Recently my overeating (and drinking) started bothering me again.
I don’t think I’m binge eating nearly as much as I used to, if at all. I don’t remember the last time I felt completely out of control and ate until I was in pain. The book I wrote about, Intuitive Eating, really was a game-changer in that regard.
However, I still felt like I had a terrible relationship with food and it was something I could better address.
The problem is, I fear deprivation. I’m terrified of feelings of displeasure and go to lengthy steps to ward them off. With food, that means overeating. I don’t want to be hungry later, not even a little bit. I eat as much as I can in the hopes that it will carry me through to the next meal without any hunger pains.
It makes sense why I would have this mentality. My mother, bless her heart, rather forgot, back when I was a growing teen, that my food needs were substantially larger than her other, much younger, children. Mealtimes were a race to the serving bowl to make sure I wound up with more than a few bites for my dinner.
Combine this lack of food with my mother’s remarks about me getting fat and needing to keep my size down, and it’s obvious why food issues developed.
(Mind you, I was not at all overweight as a teenager. My mother passed along the flawed and harmful lessons about weight and body size she had been taught, which is sad but not something I blame her for.)
I wasn’t given enough food. Simultaneously, I received messages telling me I needed to control my intake.
Thus, hunger was something to feel guilt and shame about. If I wasn’t so fat I would be fine with the amount I’d been given, or so my inner voice said.
This led to a lifetime of thinking of food as “bad” and hating my need of it, but binging and eating everything in sight whenever there was an opportunity to do so.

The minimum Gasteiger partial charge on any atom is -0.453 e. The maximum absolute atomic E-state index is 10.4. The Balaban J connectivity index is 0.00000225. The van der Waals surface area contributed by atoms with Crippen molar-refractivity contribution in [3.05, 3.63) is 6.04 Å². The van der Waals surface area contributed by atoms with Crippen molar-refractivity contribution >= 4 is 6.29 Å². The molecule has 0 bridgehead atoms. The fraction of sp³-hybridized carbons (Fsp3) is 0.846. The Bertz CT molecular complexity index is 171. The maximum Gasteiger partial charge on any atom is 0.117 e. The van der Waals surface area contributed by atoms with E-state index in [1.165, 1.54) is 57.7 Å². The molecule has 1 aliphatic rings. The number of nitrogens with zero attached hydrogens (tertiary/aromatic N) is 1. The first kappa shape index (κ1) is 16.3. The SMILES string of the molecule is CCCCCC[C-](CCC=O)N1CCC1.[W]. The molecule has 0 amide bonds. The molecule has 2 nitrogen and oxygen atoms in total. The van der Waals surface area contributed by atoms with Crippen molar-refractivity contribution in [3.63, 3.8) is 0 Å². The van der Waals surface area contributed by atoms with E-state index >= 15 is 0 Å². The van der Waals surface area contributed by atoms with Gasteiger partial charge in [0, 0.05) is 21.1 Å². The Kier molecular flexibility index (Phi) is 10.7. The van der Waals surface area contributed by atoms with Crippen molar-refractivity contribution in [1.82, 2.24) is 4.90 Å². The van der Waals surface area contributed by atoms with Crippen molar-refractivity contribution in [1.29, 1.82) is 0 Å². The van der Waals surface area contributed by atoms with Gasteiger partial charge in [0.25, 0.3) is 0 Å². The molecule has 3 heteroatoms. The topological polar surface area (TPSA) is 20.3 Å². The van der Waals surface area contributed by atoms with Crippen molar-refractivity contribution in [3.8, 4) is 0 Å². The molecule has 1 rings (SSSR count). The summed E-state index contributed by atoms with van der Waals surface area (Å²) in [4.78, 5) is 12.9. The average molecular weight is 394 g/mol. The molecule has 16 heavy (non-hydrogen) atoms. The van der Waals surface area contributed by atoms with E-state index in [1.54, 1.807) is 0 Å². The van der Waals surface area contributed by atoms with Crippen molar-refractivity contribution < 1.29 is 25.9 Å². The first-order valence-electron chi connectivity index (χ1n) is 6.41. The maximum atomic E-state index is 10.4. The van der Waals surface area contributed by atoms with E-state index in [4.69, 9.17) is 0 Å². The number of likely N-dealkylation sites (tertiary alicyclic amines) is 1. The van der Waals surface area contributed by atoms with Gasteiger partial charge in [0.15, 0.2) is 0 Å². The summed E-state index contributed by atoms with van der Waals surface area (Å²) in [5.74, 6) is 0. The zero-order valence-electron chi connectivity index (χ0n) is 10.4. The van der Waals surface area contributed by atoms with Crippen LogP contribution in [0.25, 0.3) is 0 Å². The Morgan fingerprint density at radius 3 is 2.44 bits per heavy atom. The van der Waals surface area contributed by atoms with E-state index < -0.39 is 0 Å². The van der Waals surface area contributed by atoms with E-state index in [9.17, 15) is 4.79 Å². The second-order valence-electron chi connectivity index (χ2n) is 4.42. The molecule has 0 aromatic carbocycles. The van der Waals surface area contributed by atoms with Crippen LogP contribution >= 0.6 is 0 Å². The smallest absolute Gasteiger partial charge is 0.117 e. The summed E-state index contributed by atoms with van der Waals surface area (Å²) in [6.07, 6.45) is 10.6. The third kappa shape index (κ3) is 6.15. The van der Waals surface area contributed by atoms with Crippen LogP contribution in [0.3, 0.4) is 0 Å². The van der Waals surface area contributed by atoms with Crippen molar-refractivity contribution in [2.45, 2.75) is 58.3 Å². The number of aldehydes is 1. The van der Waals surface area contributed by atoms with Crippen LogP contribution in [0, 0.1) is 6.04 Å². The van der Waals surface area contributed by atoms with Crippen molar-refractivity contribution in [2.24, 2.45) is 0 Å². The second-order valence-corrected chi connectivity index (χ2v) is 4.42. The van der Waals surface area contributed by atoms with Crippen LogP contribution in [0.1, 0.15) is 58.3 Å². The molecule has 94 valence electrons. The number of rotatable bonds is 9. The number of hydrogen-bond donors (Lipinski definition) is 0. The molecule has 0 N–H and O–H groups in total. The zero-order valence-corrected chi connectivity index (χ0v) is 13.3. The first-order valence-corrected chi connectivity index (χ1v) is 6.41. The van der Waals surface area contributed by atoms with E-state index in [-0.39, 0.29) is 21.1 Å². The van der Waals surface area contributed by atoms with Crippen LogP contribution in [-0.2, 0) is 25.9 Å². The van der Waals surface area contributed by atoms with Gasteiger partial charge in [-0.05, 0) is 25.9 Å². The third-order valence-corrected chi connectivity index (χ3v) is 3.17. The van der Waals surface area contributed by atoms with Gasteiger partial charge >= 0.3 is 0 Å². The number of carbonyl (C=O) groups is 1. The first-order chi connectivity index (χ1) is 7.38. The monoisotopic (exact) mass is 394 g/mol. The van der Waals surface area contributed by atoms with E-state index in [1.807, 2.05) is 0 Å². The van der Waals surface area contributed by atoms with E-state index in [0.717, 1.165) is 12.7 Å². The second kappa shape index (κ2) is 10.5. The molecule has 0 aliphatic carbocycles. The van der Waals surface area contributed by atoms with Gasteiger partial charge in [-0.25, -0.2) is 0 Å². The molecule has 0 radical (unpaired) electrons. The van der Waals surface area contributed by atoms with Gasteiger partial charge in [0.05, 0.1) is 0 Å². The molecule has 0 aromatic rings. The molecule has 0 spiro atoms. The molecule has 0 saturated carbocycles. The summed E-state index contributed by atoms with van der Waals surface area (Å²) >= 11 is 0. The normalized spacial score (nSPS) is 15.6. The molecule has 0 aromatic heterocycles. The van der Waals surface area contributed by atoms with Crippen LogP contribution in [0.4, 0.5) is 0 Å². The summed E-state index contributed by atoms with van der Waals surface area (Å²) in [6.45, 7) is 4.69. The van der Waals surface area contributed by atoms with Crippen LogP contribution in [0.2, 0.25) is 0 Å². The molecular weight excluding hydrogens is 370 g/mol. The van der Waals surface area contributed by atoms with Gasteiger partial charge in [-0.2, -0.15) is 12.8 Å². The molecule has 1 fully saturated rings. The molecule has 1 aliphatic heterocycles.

Clearly, I developed a ton of anxiety and emotional baggage around food and eating.
Happily, I recently had a breakthrough with my food issues.
I’ve always thought of myself as deeply flawed for my inability to control myself around food. It’s always been a source of great shame.
Yet the act of eating causes dopamine receptors to fire. It’s naturally something that is hard to resist. And as is the case with any problem, it can be managed. In this case, for me, it’s best managed with rules and structure.
Being someone who needs those rules and that structure needn’t be a source of shame or self-judgment, though.
I have started some new strategies. Or, rather, old strategies, executed in different ways and using different tools.
I’ve been loyal to SparkPeople since 2009, even though everyone else I know who tracks food and exercise uses MyFitnessPal for this purpose. I tried using MFP once many years ago and wasn’t a fan, but looked at it again yesterday and was seriously impressed with the improvements that had been made since I last checked it out.
My God, it is so much easier to use than SparkPeople. Holy cow! I can import recipes and automatically sync workouts with my tracker and sync weight with my scale, and the general food entry interface is so much more intuitive…
Why did I wait so long?
I’m actually excited to start tracking my food intake again.
If you want to add me as a friend on MyFitnessPal: https://www.myfitnesspal.com/profile/atwistonlifenow
Plus, I am doing better in terms of backup meals in case I haven’t gotten around to cooking. Having things on hand, either in freezer or cabinet, that I can grab quickly is incredibly important.
Otherwise, particularly for dinner, I often order delivery from nearby restaurants.
I really needed to stop doing that so often. It’s crazy expensive and terribly unhealthy.
I uninstalled the meal delivery apps from my phone. I have pledged to stop using them.
I know myself fairly well; if I make myself leave the house I’m as likely to hit the supermarket as I am a fast food drive-through. Even if I grab fast food, though, I can track my intake and work it into my nutritional goals for the day. This isn’t the case with the restaurant food I would otherwise get delivered.
The new strategies are thus far going well. I’m feeling better and more comfortable about my daily food intake. Knowing what I am eating and whether it is an appropriate amount, and I am getting the nutrients a body needs, makes me feel less anxious about food.
Though I’m definitely still overeating and making unwise choices at times, I feel good about my ability to conquer this challenge with structure and determination.
In closing, I give you a video of a very good totally innocent boy who was very obviously framed for this horrendous crime.
All images from buzzfeed.com/jamiejones/100-food-memes